Etzion DCL, Mon 5.12.11, Afternoon

Facebook Twitter Whatsapp Email
Shlomit S., Ora A. (reporting)


14:15 pm, Etzion DCL:   when we arrived, the parking lot was already full to overflowing, which didn’t augur well. Fifteen people were waiting in the hall, and we were told that about 50 more were inside !  Those waiting complained that the soldiers inside were not working, but were chatting among themselves, speaking on their mobile phones and resting.  
During the previous two weeks we witnessed a definite improvement in the functioning of the DCL, the speed at which people entered and exited was reasonable and people didn’t have to wait for many hours.  
We had hoped for an additional improvement and hadn’t expected a return to the previous slow rate, which is atrocious and damaging.


14:40 pm:

A few people were taken inside but no-one came out. At 15:10 we phoned the humanitarian center, and described the situation. As usual, they were polite and ready to help.

15:15 pm:

A man who had received his magnetic card came out. According to him, he had been waiting since 08:30 AM, and the man who came out next said that he had arrived at 08:00 AM.  However, a man and his wife who came out after them told us that they had arrived just a short time ago, were taken inside, waited for a short time and received their magnetic cards. We couldn’t understand why they, who had just arrived, received their cards immediately, whereas those who had been waiting since eight in the morning had to wait for long hours and only now received their cards.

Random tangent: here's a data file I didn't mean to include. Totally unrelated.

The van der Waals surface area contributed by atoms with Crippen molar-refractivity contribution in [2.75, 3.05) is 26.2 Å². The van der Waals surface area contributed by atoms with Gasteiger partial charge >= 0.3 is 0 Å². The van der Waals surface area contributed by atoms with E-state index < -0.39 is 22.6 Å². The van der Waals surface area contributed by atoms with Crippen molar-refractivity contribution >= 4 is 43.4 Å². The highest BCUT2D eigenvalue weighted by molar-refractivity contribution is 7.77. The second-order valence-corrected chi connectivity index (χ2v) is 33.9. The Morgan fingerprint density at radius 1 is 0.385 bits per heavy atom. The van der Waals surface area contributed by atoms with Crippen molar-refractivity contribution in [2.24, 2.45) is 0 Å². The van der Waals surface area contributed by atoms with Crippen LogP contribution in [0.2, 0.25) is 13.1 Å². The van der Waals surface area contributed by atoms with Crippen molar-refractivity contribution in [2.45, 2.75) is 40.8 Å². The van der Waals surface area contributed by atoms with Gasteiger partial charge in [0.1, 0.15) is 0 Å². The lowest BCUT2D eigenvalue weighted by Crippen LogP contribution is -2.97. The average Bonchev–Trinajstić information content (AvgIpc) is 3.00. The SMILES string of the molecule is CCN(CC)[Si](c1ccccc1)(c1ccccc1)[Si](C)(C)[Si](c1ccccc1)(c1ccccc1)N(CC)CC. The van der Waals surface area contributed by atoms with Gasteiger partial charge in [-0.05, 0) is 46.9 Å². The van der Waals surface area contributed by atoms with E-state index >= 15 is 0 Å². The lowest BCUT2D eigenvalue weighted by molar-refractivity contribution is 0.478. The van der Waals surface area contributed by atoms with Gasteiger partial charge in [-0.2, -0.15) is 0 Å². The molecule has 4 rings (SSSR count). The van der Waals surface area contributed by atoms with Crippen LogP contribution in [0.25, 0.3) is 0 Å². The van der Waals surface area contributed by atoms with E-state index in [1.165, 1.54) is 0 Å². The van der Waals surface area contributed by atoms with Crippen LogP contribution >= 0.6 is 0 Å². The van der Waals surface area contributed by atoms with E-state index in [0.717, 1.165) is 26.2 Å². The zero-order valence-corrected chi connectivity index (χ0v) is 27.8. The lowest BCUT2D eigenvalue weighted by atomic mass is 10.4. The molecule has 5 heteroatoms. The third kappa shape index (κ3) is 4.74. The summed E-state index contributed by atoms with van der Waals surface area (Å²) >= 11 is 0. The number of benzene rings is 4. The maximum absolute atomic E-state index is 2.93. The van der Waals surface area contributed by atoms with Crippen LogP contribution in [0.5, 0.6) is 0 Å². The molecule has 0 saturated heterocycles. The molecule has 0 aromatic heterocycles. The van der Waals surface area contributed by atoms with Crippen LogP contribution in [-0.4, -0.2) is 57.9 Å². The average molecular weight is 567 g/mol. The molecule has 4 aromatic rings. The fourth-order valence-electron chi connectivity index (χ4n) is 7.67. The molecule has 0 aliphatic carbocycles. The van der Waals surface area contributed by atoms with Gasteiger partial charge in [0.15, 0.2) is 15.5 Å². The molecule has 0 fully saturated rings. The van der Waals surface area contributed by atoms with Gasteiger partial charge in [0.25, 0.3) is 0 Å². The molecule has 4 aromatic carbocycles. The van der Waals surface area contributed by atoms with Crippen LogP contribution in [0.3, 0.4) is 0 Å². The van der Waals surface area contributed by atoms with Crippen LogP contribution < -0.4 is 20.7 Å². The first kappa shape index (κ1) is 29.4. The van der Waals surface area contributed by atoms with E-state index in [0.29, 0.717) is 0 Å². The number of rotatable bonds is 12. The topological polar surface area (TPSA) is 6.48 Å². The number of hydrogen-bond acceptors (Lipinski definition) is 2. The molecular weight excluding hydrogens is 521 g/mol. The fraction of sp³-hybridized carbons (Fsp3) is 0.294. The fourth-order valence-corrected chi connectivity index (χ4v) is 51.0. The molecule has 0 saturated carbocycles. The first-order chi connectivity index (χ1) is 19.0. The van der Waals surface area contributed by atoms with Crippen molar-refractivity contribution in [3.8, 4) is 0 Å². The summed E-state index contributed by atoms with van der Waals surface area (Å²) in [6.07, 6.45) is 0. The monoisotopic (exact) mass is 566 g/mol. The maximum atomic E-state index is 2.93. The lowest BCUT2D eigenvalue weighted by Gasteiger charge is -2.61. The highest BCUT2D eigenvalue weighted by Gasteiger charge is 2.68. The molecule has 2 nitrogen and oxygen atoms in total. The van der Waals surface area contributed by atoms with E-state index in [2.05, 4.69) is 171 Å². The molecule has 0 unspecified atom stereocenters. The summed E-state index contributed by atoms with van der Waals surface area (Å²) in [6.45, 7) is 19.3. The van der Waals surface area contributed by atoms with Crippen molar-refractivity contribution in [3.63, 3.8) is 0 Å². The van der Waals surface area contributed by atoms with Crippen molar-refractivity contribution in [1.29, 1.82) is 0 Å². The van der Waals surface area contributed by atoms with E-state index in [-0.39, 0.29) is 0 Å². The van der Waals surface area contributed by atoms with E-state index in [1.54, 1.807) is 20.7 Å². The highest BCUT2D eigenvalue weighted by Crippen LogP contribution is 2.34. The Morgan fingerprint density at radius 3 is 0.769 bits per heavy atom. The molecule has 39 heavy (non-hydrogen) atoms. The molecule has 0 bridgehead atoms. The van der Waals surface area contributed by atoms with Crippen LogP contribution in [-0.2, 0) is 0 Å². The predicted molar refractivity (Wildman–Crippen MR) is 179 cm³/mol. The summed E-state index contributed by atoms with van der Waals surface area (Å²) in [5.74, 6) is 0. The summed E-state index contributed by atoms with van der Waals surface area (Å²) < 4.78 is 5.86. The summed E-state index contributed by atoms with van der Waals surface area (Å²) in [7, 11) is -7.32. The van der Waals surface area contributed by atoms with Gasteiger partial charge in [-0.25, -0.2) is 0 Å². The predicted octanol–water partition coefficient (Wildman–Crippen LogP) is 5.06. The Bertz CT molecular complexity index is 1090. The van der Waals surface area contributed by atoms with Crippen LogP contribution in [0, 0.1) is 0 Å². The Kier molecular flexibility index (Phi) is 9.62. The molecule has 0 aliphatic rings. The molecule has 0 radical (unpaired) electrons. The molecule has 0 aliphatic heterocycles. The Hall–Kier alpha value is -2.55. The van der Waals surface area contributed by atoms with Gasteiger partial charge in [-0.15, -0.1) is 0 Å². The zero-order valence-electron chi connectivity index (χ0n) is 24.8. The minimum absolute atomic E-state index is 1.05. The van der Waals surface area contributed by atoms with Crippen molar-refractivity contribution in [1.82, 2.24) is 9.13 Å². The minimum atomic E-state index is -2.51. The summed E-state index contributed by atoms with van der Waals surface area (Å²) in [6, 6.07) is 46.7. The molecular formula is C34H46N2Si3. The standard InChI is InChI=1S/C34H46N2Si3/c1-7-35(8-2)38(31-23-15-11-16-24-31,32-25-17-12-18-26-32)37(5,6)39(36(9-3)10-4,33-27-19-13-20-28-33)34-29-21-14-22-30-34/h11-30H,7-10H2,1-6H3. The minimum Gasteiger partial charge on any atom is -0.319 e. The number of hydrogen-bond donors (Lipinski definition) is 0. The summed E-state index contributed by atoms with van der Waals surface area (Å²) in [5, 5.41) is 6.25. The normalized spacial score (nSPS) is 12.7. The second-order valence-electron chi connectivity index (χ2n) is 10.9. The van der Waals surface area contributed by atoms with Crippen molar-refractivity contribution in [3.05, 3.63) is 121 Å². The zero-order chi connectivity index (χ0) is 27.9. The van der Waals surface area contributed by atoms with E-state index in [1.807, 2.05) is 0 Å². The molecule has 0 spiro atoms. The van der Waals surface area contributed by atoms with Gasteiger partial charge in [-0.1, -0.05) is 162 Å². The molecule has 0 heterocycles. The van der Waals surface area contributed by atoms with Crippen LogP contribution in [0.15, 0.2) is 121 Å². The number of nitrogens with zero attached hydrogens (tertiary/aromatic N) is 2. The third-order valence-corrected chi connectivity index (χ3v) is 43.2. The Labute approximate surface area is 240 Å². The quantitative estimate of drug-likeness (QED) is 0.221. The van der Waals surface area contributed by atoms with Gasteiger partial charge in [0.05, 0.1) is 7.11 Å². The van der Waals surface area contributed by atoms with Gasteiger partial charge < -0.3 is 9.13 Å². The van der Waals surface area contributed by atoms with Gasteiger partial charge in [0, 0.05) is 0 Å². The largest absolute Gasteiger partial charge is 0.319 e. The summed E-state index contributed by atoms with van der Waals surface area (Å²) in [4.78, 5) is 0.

An elderly woman who approached us had the answer to the cause of this strange order of priority which allows the last to arrive to come out first, and which arouses a perception of injustice and maltreatment. According to her, she arrived after 2 pm, was taken inside and there met her son who had been waiting since 09:00 AM.  When she entered, her finger-prints were taken, as was done to all the applicants who entered before her. Then she saw that the soldiers placed the sheets of paper on which the finger-prints had been recorded on a pile. Because she was the last, her prints were on top of the pile. Her magnetic card arrived, the soldier took her prints from the top of the pile, and called her to come and receive her magnetic card. She understood that her son’s finger-prints, together with those of all those who had arrived at the DCL first in the morning were at the bottom of the pile and therefore they were still waiting, while  the prints of the last people to arrive were at the top of the pile and they received their magnetic cards immediately and left the DCL.

The system of allocating the order of priority can easily be corrected by simply instructing the soldiers to place each new set of prints at the bottom of the pile instead of on top of it, and this will enable the magnetic cards to be distributed to the waiting people in the same order as they arrived at the DCL. It is worthwhile  suggesting to the officer commanding the DCL that he should  instruct his soldiers accordingly, in order to eliminate the prevailing injustice .

Eight people were taken inside at 15:35 PM.  At 15:45 PM it was announced that the hall was closing, in spite of the large number of people still waiting and in spite of the fact that the official closing time is 17.00 PM. We again phoned the humanitarian center and the hall was not closed. The soldiers worked at an accelerated speed and people started to come out one after the other. It’s a pity that the soldiers hadn’t  worked at this speed during the previous hours.

The last of those waiting came out at 17:05 PM.